Thursday, 10 November 2011

The Wreck of the Edmund Fitzgerald

The legend lives on from the Chippewa on down
of the big lake they called "Gitche Gumee."
The lake, it is said, never gives up her dead
when the skies of November turn gloomy.
With a load of iron ore twenty-six thousand tons more
than the Edmund Fitzgerald weighed empty,
that good ship and true was a bone to be chewed
when the "Gales of November" came early.

Gordon Lightfoot's song "The Wreck of the Edmund Fitzgerald" (1st verse), 1976.

Lightfoot's "The Wreck of the Edmund Fitzgerald" rose to number two on the pop billboard chart and he considers it to be the best song he has ever composed.  The songwriter's inspiration came from a Newsweek article by James R. Gaines titled "The Cruelest Month" written on November 24, 1975.   The S.S. Edmund Fitzgerald, the largest ship on the great lakes when it was launched in 1958, was a 729 foot freighter with a top speed of 26 kilometres per hour.  It had made many trips across the American-Canadian border by the mid-1970's.  In November of 1975, the "Mighty Fitz"  set out with a 26,000 ton cargo from Superior, Wisconsin to Detroit, Michigan when it was caught in a gale force snowstorm.  Accompanied by the Anderson, the two ships kept in contact for a time, the Fitzgerald's captain saying that they were caught in the worst storm he'd ever seen.  The freighter took on water and was fighting to stay afloat when it lost contact with the other ship, never to be heard from again.  When the blizzard subsided, the ship could not be found.  A service was held in Michigan for the lost crew, the church bell ringing 29 times for every soul who perished.  The Fitzgerald now lies in 530 feet of water 17 miles from Whitefish Bay.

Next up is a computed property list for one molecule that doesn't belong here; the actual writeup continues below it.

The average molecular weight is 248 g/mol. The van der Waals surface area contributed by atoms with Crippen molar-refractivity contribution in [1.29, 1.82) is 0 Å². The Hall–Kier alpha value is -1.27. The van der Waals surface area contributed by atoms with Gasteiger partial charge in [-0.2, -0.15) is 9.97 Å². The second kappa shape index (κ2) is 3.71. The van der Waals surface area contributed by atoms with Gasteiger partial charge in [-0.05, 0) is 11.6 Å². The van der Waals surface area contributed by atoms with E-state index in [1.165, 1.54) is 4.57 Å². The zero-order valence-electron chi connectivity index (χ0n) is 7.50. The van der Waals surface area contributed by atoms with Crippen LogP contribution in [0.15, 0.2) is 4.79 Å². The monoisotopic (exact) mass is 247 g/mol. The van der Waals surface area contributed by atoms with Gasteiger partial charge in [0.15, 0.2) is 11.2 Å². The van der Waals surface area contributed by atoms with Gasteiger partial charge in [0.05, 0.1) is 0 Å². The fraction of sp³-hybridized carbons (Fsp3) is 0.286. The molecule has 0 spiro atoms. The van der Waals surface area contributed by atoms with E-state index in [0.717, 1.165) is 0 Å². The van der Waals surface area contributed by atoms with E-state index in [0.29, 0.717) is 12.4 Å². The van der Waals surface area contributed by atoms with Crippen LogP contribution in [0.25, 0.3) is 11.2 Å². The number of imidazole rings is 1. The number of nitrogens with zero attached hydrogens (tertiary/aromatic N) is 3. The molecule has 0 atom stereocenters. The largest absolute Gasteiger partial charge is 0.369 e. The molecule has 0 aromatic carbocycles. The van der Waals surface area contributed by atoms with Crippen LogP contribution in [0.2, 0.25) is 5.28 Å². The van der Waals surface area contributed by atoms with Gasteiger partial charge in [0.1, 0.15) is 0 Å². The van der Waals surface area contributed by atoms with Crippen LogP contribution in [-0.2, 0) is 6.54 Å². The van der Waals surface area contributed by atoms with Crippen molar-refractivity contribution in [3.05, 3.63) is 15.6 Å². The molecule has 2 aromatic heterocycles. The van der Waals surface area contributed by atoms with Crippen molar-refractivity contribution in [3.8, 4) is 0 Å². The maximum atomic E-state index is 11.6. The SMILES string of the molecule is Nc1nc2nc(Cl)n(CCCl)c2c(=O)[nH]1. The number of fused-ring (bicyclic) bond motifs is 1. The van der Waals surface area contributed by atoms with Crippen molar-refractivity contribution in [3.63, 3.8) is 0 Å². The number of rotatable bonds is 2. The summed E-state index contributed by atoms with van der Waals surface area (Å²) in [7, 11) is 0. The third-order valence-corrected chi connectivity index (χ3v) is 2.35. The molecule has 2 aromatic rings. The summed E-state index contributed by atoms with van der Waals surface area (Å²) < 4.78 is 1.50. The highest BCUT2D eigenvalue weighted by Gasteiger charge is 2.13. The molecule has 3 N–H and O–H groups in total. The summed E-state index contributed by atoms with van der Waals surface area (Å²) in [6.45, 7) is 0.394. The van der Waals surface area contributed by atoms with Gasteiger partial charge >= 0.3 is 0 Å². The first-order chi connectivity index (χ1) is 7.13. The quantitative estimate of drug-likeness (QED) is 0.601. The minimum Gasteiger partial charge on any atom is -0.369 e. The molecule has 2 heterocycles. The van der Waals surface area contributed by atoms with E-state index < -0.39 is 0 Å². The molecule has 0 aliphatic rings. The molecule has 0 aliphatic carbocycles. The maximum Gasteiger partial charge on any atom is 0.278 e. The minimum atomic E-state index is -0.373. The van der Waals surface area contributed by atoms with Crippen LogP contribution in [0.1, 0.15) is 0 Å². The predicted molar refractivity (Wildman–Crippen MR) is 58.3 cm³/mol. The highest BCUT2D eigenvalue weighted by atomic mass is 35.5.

Painting courtesy

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